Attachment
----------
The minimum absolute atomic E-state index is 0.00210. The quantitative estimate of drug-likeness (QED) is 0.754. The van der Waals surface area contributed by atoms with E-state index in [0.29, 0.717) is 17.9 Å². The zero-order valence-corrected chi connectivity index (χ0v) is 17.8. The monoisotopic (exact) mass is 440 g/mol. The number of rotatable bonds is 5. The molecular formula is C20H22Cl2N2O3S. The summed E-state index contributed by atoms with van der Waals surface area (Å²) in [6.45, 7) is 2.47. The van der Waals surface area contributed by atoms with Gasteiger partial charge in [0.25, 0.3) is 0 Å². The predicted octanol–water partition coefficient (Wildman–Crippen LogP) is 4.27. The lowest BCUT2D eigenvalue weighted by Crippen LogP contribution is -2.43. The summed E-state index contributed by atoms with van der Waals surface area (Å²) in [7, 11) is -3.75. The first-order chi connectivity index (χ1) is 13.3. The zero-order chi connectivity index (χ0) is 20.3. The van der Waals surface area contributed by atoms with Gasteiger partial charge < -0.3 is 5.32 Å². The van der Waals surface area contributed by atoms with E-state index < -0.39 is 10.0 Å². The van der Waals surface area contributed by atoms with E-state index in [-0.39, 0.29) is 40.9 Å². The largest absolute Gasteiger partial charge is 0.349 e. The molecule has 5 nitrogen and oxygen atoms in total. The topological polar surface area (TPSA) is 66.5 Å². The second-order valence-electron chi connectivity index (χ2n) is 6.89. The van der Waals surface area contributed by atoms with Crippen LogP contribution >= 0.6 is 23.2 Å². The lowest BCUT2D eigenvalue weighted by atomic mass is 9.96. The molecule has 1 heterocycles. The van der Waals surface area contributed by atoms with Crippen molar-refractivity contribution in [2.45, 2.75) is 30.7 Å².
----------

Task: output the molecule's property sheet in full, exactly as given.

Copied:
The minimum absolute atomic E-state index is 0.00210. The quantitative estimate of drug-likeness (QED) is 0.754. The van der Waals surface area contributed by atoms with E-state index in [0.29, 0.717) is 17.9 Å². The zero-order valence-corrected chi connectivity index (χ0v) is 17.8. The monoisotopic (exact) mass is 440 g/mol. The number of rotatable bonds is 5. The molecular formula is C20H22Cl2N2O3S. The summed E-state index contributed by atoms with van der Waals surface area (Å²) in [6.45, 7) is 2.47. The van der Waals surface area contributed by atoms with Gasteiger partial charge in [0.25, 0.3) is 0 Å². The predicted octanol–water partition coefficient (Wildman–Crippen LogP) is 4.27. The lowest BCUT2D eigenvalue weighted by Crippen LogP contribution is -2.43. The summed E-state index contributed by atoms with van der Waals surface area (Å²) in [7, 11) is -3.75. The first-order chi connectivity index (χ1) is 13.3. The zero-order chi connectivity index (χ0) is 20.3. The van der Waals surface area contributed by atoms with Gasteiger partial charge < -0.3 is 5.32 Å². The van der Waals surface area contributed by atoms with E-state index < -0.39 is 10.0 Å². The van der Waals surface area contributed by atoms with E-state index in [-0.39, 0.29) is 40.9 Å². The largest absolute Gasteiger partial charge is 0.349 e. The molecule has 5 nitrogen and oxygen atoms in total. The topological polar surface area (TPSA) is 66.5 Å². The second-order valence-electron chi connectivity index (χ2n) is 6.89. The van der Waals surface area contributed by atoms with Crippen LogP contribution >= 0.6 is 23.2 Å². The lowest BCUT2D eigenvalue weighted by atomic mass is 9.96. The molecule has 1 heterocycles. The van der Waals surface area contributed by atoms with Crippen molar-refractivity contribution in [2.45, 2.75) is 30.7 Å².